Sunday, March 2, 2014

Great Start for March 2014: Pow Skiing at Pilot Peak

Temps during the start of this latest precipitation event have been in the mild side, but finally last Saturday night temps dropped enough to allow dryer/colder snow to precipitate at Idaho Central Mountains.
Early morning at MCS
The plan for the day was to have an early start, and ski tour Pilot Peak near the 8000 feet elevation. But once we surpassed the 6400-6500 feet the level the snow started to feel light, and it kept getting better due the very productive 2 cms/hour precipitation rate until late morning.

Between 6000 and 6800 feet there was 20-30 cms of new snow in top of a supportable rain crust. Above 6800 the rain crust became very fragile. This 2 cm thick porous, and decomposing crust layer is undermined by a thin layer of melt freeze recrystallized 'near surface facets'. This layer was very reactive at wind affected spots, producing CT1Q1 scores as well as positive propagation propensity results (ECT & PST). Ski cuts at a small steep test slopes resulted in propagating cracks. It should be noted that due to the soft slab conditions,  stability testing was somewhat ricky to avoid "False Stable" results.

The near surface facets (NSF) buried at 30 cm needs to be tracked, particularly as more NEW snow, warm temps, and winds further develop a potentially dangerous slab at starting zones. Late in the day, winds gained strength and snow transport accelerated. I strongly suggest to look for this reactive layer during the next few days, and perhaps a week or two!

Considering the snowpack conditions we scrapped our plans to ski Top Of The World, and instead harvested the new 30 cms of snow at Summit Creek Glades, since these slopes were not impacted by the prevalent west winds, and there are few locations with terrain steeper than 35 degrees.

Check the next short video clips . Snow looks good and ...  it was indeed very niiiiiiice!

Through out the day we had extremely poor visibility, and had limited chances to snap pics, thus the above videos happens to be the only mean for readers to realize how much fun are the current conditions at Mores Creek Summit, particularly above 7000 feet.
As the day progressed temps increased from -5 Deg-C to +1 Deg-C by 1 PM, and unavoidably snow densified, the difference in snow density above and below 6800 feet became more pronounced. But there was a third snow transition zone at MCS summit today. Later in the day, as temps augmented, steep south aspect slopes at the 5900-6200 feet started to produce numerous small wet loose releases.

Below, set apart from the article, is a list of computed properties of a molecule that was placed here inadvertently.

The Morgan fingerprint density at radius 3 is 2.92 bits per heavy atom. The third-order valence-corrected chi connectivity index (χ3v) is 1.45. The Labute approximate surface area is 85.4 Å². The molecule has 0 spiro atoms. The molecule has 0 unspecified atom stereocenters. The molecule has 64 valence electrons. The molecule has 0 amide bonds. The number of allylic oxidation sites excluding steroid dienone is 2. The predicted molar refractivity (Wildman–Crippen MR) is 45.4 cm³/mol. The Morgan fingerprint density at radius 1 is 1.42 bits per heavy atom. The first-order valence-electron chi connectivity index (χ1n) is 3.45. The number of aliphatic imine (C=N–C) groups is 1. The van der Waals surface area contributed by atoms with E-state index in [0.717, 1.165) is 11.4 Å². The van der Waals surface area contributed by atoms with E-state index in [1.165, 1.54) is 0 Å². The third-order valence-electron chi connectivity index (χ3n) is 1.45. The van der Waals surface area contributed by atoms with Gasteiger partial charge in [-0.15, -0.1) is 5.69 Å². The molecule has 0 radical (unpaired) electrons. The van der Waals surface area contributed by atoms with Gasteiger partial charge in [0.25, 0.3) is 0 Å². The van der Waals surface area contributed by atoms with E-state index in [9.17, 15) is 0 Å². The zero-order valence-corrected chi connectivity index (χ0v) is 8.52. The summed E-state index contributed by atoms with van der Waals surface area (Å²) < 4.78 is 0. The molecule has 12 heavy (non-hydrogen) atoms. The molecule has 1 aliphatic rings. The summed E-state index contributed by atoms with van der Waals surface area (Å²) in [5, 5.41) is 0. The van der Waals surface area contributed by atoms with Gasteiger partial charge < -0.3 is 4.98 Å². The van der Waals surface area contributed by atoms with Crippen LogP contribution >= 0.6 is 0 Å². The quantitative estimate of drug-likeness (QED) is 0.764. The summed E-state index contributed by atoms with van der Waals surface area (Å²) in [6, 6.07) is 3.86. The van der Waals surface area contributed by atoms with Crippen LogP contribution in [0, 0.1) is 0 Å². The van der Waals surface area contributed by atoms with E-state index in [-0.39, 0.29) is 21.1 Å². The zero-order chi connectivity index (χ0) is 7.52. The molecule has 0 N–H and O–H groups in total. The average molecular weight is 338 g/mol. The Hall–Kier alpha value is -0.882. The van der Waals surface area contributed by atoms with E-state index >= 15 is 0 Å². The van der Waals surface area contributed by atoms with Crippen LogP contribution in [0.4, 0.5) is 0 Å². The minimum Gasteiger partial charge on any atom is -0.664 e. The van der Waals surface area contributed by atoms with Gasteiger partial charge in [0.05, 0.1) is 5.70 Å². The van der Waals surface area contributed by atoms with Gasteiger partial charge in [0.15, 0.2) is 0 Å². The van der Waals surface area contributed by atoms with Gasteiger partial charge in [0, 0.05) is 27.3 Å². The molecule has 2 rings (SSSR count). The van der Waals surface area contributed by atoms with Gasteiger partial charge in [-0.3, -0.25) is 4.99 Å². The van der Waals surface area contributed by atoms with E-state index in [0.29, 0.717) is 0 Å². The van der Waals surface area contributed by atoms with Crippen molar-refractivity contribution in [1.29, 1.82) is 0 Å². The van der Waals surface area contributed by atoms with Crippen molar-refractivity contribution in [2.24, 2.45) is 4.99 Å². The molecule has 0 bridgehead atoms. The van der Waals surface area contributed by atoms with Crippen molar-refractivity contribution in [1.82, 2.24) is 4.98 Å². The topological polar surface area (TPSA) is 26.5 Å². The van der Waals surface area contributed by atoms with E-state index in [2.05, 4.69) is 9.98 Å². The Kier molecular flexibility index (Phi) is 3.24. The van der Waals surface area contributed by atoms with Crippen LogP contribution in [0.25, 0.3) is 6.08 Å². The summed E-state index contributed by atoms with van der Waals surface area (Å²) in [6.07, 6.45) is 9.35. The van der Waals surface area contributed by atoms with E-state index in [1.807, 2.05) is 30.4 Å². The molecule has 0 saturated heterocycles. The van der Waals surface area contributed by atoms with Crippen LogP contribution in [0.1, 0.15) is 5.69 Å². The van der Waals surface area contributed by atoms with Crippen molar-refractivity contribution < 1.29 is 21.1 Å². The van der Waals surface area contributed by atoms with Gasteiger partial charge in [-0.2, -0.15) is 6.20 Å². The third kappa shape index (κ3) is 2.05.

After snapping few pics of wet releases at Lamar Ridge South aspects, I continued to ski down, where a small procedural ski cut at a 34 deg slope with North aspect surprised me by releasing a small but punchy wet slab. I was not particularly surprised by the release, but how energetic was this release for its tiny and wimpy size.
The wet releases were the result of the new snow becoming excessively moist, turning into slush, and sliding above the exiting low elevation rain crust.

Below I include some pics of the lower slopes, close to the Summit Creek bottom. Notice the much improved snow coverage. Last two winters MCS did not have as good snow coverage as we currently have. Impressive how February has delivered! Skiers - get out, it was awkward how few were BC skiing today!

Last Friday I ski toured Fisher Creek Saddle with Dave Bingman, director of Payette Avalanche Center. We did a lot of nerdy snow research work, but still saved time for pow skiing. The sky opened only for a very brief moment and the next pictures are some of the few we were able to snap. Needless to say - the terrain is bitching nice!

Some of the research stuff we did Friday was to use Boise State University miniFMCW radar that Pedro and I have developed to compare snow stratigraphy few meters behind a cornice, and 3 meters away on the windward side of the ridge. The difference in snow depth (distance to the ground) and layering between two locations just 3 meters away is simply mind boggling!
Finally - Remember it is March. There are not too many days left of POW skiing. Make a point of getting out!